The Road To Character – David Brooks
We live in a culture that encourages us to market and advertise ourselves as well as learn the necessary skills for success, but that does little to promote the virtues of character development such as humility, empathy, and honest self-confrontation.
Acknowledge your flaws
We lose sight of our deeper morals as we become more concerned with ourselves.
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Being open and honest about your flaws will help you overcome your self-centeredness and make it easier to embrace moral and social values such as love and compassion for others.
We have no qualms about sharing details about our lives. However, we need to produce less narcissistic content and instead talk about our difficulties.
Throw away your pride
Being humble and developing good character requires letting go of pride. Pride prevents us from seeing our flaws, prevents others from helping us, and makes cruelty possible. We can overcome pride by admitting our faults and accepting the assistance of others.
Only by removing this central vice will we be able to truly balance Adam I and Adam II and thus find fulfilment.
The humility code
The Humility Code is a set of principles that guide us to moral uprightness. It aims to depict how to live and what to live for as a counter to the moral ecology that currently rules the twenty-first century.
Life is primarily a moral drama rather than a hedonistic one. Live for holiness rather than happiness.
Stop seeking happiness
An intentional life produces happiness as a byproduct. It is not something you pursue in order to further its own objectives. We must have a constant dialogue with ourselves, dealing with our flaws with moral fortitude.
Imperfections are good
Life’s purpose is to help us overcome our internal moral conflicts. We must accept our inherent flaws as living beings and have an accurate understanding of who we are if we are to achieve this.
Despite our flaws, we have the means to achieve freedom. Through introspection, we can become aware of our sins and start a never-ending battle with ourselves.
Humility and pride
We need humility when confronting our sins.
Because it accurately captures human nature in relation to the infinite universe, humility is our greatest virtue. Humility reminds us that we are powerless against our sins on our own.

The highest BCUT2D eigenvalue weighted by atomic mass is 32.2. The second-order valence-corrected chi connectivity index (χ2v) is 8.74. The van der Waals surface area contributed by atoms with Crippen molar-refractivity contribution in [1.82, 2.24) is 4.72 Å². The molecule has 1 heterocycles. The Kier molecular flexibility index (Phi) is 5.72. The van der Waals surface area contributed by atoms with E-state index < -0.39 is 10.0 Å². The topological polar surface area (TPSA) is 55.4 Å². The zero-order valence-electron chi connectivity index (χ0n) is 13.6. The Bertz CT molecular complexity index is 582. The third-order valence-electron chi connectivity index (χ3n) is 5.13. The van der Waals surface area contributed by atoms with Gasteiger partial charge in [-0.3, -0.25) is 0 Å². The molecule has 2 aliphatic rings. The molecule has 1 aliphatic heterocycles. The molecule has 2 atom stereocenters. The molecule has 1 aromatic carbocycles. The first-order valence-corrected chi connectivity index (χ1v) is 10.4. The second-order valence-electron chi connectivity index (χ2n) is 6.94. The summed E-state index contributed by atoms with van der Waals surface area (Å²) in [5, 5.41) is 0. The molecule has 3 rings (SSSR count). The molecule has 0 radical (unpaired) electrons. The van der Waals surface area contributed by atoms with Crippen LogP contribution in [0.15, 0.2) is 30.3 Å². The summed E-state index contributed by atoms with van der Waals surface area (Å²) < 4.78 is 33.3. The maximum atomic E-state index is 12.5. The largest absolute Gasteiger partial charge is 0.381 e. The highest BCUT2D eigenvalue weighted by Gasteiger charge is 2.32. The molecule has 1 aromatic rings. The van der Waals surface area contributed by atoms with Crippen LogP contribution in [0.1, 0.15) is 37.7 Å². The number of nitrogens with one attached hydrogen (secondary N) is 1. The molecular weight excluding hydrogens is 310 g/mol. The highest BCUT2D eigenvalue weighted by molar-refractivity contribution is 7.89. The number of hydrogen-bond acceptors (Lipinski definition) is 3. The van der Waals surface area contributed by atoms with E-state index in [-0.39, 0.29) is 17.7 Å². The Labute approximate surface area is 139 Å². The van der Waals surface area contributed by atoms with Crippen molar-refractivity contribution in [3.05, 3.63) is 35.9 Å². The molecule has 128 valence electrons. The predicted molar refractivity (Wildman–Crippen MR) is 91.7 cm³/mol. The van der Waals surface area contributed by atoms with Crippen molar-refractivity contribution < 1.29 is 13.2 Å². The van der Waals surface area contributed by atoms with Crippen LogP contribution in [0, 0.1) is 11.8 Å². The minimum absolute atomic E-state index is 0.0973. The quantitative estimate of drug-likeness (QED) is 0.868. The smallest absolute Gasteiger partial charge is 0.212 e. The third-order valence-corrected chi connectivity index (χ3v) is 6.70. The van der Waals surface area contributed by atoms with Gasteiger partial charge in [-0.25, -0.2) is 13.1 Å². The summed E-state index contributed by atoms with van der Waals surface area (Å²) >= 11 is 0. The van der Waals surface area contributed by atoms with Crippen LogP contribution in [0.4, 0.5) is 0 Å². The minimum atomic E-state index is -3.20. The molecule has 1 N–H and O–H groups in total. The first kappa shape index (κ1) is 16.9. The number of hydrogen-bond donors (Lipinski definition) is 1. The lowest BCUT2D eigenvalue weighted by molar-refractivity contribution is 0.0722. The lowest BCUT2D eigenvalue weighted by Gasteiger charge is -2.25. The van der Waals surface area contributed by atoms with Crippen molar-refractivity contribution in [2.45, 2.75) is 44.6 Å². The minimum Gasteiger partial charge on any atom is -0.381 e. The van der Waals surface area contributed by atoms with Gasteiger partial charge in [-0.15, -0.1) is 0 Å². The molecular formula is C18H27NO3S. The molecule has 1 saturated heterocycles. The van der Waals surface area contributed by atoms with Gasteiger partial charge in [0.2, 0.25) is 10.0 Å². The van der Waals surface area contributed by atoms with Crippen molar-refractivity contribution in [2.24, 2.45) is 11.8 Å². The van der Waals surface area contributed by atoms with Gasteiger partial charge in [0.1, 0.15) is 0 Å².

One main vice is pride. In addition to making us unaware of our flaws and deceiving us into believing we are better than we actually are, pride also seeks to establish its superiority over others.
Virtue and character
Because winning the battle against sin and weakness is impossible, the goal of the fight is to improve one’s ability to wage it. Become ready to participate in a losing battle.
By developing self-control over the course of our lives, we can become more disciplined. We can gradually form character, consistency, and dependability by gradually incorporating these traits into our daily lives.
Muting our ego
Quieting the self is often necessary to overcome weakness. Mute the ego.
For the ups and downs that are unavoidable on our journey, equanimity will prepare us. Fighting against weakness requires humility, a higher goal, and the ability to revere and admire.
Leadership with humility
The harmony between values and objectives is leadership. And because of our inherent selfishness, a good leader can see the contrast between the two.
It is the leader’s responsibility to control the group’s bad decisions and capitalize on the positive ones.
Because he recognizes that perfection is unachievable, the leader does not strive for it. Instead, he wants to end up with the group in a slightly better position than when he joined it.
Although the ethical and ecological shift described may not bring fame or fortune, it will encourage maturity. We can become better.
The mature person has attained a state in which restlessness is gone and the uncertainty about the meaning and purpose of life is calmed. They have transitioned from fragmentation to centeredness.
Success in relation to our weaknesses can only be determined by maturity, not by wealth or notoriety.